After what felt like both forever and too soon, the very first European International Championships kicked off the new Video Game Championship season in earnest. More than 500 masters, and hundreds more in other age divisions, gathered in the ExCel Exhibition Center to put their teams to the test.
Stretched across three days, the tournament was a wild ride for many reasons. Players themselves are probably still coming to grips with the full depth of the event’s lessons, but a few things were immediately obvious in this event’s aftermath.
This is far from last year’s format
The Pokémon VGC 2016 format was notorious for its lack of diversity. The inclusion of restricted Pokémon and Mega Evolutions meant teams conformed to a very rigid structure that didn’t change a whole much throughout the year. And, while it’s definitely too early to say the 2017 format won’t end up more centralized, teams were far more different than each other when compared to last season.
Just looking at the teams that made day two, players used 43 different Pokémon. Last season, between the Top-8 players at all five US Winter regionals, players only used 42 mons. Speaking of top-cut, while there were some similarities among teams, there were also many differences. In fact, Porygon2 was the most common Pokémon across the board, with five players using it. Outside of that, only a few mons (Tapu Koko, Tapu Lele, Kartana and Marowak) were used on three different teams, each.
There was also plenty of creativity on display. In particular, World Champion Wolfe Glick and 2015 German Nationals Finalist Tobias Koschitzki ran a similar team with multiple interesting sets. Encore, Perish Song Politoed and Magnet Pull Magnezone were two of the biggest standouts, and their Leech Seed Tapu Bulu stood out from many others.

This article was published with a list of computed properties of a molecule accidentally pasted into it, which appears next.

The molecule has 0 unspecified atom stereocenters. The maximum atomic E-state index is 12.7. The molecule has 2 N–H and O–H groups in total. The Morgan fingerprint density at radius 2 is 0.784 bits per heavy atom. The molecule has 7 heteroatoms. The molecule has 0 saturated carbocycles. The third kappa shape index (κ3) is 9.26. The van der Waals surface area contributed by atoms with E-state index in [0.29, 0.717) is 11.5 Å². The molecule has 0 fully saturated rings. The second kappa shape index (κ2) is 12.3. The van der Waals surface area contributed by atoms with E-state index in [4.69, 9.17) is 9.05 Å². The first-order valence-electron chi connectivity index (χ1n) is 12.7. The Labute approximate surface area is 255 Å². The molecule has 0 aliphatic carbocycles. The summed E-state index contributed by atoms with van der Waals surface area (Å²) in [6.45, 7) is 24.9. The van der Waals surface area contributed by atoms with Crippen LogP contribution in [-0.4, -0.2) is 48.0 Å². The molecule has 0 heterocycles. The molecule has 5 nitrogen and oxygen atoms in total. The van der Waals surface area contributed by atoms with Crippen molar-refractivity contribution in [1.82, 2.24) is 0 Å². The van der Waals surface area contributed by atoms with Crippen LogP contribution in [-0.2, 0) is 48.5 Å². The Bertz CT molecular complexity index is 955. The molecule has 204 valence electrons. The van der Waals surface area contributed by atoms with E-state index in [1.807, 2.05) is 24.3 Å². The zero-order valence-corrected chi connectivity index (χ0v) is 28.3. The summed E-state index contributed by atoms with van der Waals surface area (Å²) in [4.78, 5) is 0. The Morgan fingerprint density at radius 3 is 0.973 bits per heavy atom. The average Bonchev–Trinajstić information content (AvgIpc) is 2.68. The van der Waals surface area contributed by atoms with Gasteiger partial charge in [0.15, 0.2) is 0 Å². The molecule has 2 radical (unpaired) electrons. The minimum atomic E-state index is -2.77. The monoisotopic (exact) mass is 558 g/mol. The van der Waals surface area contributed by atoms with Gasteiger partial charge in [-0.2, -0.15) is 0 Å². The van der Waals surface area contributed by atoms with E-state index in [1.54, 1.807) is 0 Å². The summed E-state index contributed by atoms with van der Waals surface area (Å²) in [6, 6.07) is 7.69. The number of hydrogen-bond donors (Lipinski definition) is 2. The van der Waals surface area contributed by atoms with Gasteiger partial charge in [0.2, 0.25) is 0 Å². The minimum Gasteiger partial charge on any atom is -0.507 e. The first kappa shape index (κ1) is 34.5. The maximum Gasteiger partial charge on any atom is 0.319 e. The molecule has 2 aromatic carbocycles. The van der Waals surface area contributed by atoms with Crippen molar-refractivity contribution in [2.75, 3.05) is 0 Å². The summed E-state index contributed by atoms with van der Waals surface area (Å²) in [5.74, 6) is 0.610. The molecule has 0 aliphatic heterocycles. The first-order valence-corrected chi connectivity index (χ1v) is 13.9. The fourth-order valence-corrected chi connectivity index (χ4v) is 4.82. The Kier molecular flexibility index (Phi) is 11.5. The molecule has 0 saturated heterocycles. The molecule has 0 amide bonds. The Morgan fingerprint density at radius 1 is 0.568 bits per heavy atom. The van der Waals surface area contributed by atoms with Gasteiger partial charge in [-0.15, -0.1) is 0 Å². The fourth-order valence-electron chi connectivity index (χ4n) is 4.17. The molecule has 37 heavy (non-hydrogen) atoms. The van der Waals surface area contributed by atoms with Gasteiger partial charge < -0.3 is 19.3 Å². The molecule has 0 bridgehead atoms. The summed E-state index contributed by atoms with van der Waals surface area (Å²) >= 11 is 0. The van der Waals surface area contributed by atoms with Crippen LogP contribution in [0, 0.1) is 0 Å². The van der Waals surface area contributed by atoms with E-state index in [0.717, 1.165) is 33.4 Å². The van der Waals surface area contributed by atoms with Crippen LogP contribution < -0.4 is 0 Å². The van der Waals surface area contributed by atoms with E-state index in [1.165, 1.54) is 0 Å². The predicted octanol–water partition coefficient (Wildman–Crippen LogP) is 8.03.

While there are other instances of unique and interesting ideas, these examples illustrate that players’ imaginations won’t be confined in this format. Creativity should never come at the cost of a solid team that is constructed with the current metagame in mind, but it seems far easier to have your cake and eat it too this year.
Bulky beating hyper offensive
At the beginning of most VGC formats, players tend to run hyper-offensive teams until everyone starts adjusting for the relevant calculations. However, whether it’s because players were more prepared or because the format is different than normal, that didn’t seem to be the case in Europe. Granted, there were successful hyper offensive teams that could wrap up a game in a few turns. However, the final games were much more like a chess match than the shoot-out many players may have expected.
Celesteela had already hinted before European Internationals began that bulky Pokémon would do well during 2017, but many others joined its ranks this past weekend. Porygon2, Gastrodon and bulky Arcanine, for example, were all particularly difficult Pokémon to knock out. Rampant intimidate, snarl, Assault Vests and type immunities slowed things down further.
Players didn’t sacrifice all their raw power for bulk, though. Many turned to the new Z-moves to get their OKHOs. The difference between this season and previous seasons, however, is that Z-crystals could be held by Pokémon with little offensive investment and still let them do massive damage. Regardless, it’ll be interesting to see how the metagame’s pace develops as players optimize their EV spreads even further. Will games slow down even more, or is this just a phase?
Players will use new timer rules to win
A consequence of the new format’s more methodical pace is that games take longer. Since games take longer, many matches will end up decided by the new timer rules. This happened in the finals between Miguel Marti de La Torre and Nico Davide Cognetta. During game two, when de La Torre realized his loss was inevitable, he continued playing instead of immediately forfeiting.